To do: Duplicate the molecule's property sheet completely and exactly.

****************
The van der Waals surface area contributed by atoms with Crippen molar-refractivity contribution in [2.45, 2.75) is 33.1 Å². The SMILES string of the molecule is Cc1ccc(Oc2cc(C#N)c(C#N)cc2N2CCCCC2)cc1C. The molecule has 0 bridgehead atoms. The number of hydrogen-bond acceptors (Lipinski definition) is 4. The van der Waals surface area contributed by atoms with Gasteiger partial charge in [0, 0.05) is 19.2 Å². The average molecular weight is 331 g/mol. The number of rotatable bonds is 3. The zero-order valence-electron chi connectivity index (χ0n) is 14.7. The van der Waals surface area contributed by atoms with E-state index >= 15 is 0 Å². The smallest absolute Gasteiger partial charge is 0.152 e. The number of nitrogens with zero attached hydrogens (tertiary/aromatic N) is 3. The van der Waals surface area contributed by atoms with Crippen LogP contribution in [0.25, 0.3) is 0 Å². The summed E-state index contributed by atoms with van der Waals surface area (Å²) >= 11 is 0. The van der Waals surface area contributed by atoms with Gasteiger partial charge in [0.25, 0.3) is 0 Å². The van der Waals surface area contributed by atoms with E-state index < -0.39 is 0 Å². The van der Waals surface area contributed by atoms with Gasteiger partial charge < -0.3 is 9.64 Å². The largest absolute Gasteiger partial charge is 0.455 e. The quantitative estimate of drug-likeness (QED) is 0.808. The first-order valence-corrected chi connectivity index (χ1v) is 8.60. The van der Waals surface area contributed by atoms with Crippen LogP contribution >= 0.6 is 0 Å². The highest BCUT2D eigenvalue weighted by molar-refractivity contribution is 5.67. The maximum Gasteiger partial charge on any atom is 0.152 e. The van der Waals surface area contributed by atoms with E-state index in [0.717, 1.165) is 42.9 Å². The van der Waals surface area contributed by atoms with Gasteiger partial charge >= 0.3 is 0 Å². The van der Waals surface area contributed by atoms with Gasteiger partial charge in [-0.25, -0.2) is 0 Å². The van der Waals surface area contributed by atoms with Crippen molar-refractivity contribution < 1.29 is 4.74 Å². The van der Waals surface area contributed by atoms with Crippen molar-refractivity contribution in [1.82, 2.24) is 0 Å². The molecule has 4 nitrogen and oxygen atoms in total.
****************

The van der Waals surface area contributed by atoms with Crippen molar-refractivity contribution in [2.45, 2.75) is 33.1 Å². The SMILES string of the molecule is Cc1ccc(Oc2cc(C#N)c(C#N)cc2N2CCCCC2)cc1C. The molecule has 0 bridgehead atoms. The number of hydrogen-bond acceptors (Lipinski definition) is 4. The van der Waals surface area contributed by atoms with Gasteiger partial charge in [0, 0.05) is 19.2 Å². The average molecular weight is 331 g/mol. The number of rotatable bonds is 3. The zero-order valence-electron chi connectivity index (χ0n) is 14.7. The van der Waals surface area contributed by atoms with E-state index >= 15 is 0 Å². The smallest absolute Gasteiger partial charge is 0.152 e. The number of nitrogens with zero attached hydrogens (tertiary/aromatic N) is 3. The van der Waals surface area contributed by atoms with Crippen LogP contribution in [0.25, 0.3) is 0 Å². The summed E-state index contributed by atoms with van der Waals surface area (Å²) >= 11 is 0. The van der Waals surface area contributed by atoms with Gasteiger partial charge in [0.25, 0.3) is 0 Å². The van der Waals surface area contributed by atoms with E-state index < -0.39 is 0 Å². The van der Waals surface area contributed by atoms with Gasteiger partial charge < -0.3 is 9.64 Å². The largest absolute Gasteiger partial charge is 0.455 e. The quantitative estimate of drug-likeness (QED) is 0.808. The first-order valence-corrected chi connectivity index (χ1v) is 8.60. The van der Waals surface area contributed by atoms with Crippen LogP contribution >= 0.6 is 0 Å². The highest BCUT2D eigenvalue weighted by molar-refractivity contribution is 5.67. The maximum Gasteiger partial charge on any atom is 0.152 e. The van der Waals surface area contributed by atoms with E-state index in [0.717, 1.165) is 42.9 Å². The van der Waals surface area contributed by atoms with Gasteiger partial charge >= 0.3 is 0 Å². The van der Waals surface area contributed by atoms with Gasteiger partial charge in [-0.25, -0.2) is 0 Å². The van der Waals surface area contributed by atoms with Crippen molar-refractivity contribution < 1.29 is 4.74 Å². The van der Waals surface area contributed by atoms with Crippen molar-refractivity contribution in [1.82, 2.24) is 0 Å². The molecule has 4 nitrogen and oxygen atoms in total.